This is a families-friendly touch I thought up myself.

It is something to allow the cub reporter, sent by the Toronto World, to show what he can do with words to liven up this otherwise dull assignment.

It’s also a little bit of political damage control, as I’ll explain later.

After the children have done their adorable bit,  Augusta Stowe-Gullen, that is Dr. Stowe-Gullen, the first female graduate of a Canadian medical school, and daughter of Emily Howard Stowe, the first female doctor in Canada,  steps up to present me, just me this time, with a giant bouquet of red roses.

This is yet another carefully-curated scene and we are trusting that the young reporter gets it right in the newspaper the next day.

I am Flora Macdonald Denison, President of the Canadian Suffrage Association, an organization started by Emily Howard Stowe when Victoria was still on the throne, and I am off to Budapest to attend the Conference of the International Women’s Suffrage Alliance and to report on it for the Toronto World tabloid in my column, Stray Leaves from a Suffragette.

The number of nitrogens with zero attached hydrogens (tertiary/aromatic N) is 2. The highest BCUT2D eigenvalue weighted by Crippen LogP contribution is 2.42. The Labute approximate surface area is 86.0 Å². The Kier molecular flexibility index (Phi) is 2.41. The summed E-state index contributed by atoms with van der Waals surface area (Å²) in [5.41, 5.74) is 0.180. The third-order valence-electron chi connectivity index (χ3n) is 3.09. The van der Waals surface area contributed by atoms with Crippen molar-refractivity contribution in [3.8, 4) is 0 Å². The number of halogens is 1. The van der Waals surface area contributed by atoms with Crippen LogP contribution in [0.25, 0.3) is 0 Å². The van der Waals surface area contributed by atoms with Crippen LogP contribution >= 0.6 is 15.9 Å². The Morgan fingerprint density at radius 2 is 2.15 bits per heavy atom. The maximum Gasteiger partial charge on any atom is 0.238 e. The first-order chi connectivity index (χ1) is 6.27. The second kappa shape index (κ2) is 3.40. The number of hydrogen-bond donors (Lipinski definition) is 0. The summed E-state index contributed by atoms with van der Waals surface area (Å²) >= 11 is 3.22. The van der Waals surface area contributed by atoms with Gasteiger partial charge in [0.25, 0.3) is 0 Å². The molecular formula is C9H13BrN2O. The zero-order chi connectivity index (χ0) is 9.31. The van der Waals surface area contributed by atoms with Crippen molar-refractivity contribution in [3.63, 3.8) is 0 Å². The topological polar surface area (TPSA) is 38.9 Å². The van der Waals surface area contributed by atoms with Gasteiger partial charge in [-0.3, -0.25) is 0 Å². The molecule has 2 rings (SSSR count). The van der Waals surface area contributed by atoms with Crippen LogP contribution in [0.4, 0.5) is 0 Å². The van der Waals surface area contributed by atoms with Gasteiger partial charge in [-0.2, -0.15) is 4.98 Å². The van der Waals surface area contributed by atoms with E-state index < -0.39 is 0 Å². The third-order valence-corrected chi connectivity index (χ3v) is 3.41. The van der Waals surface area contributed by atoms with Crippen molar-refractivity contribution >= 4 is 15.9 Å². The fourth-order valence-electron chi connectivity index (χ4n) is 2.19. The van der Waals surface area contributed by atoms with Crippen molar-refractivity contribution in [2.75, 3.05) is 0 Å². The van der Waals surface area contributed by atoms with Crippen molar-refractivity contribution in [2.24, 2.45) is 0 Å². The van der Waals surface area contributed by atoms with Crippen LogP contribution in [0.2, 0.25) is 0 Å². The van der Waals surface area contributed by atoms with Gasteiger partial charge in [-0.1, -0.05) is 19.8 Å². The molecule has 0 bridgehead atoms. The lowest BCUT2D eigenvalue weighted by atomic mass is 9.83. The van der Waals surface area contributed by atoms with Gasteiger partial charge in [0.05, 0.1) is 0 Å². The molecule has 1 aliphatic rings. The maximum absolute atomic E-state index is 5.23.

But, first, I make a little speech for the benefit of the small group gathered, especially the reporter. “I go to Europe,” I say, “As a representative of Canadian women who have pledged themselves to the suffrage cause. Failure is impossible.”

The people clap and I ready myself  for departure.

From Toronto I will go to Paris, to report on the latest French fashions.  (I am, after all, a couturier by trade, once in charge of the custom dress department at Robert Simpson’s) Then it’s off to England, to survey the suffrage situation there as a guest of Mrs. Pankhurst’s WSPU.

The name of Emmeline Pankhurst is like a red flag to a bull and the suffragists of Canada in this era work harder to prove that they aren’t militant suffragettes than they ever do to fight for the vote.

Such is the sad situation in Canada.

I, myself, entertained Mrs. Pankhurst in my home in Toronto on two occasions, in 1909 and 1911.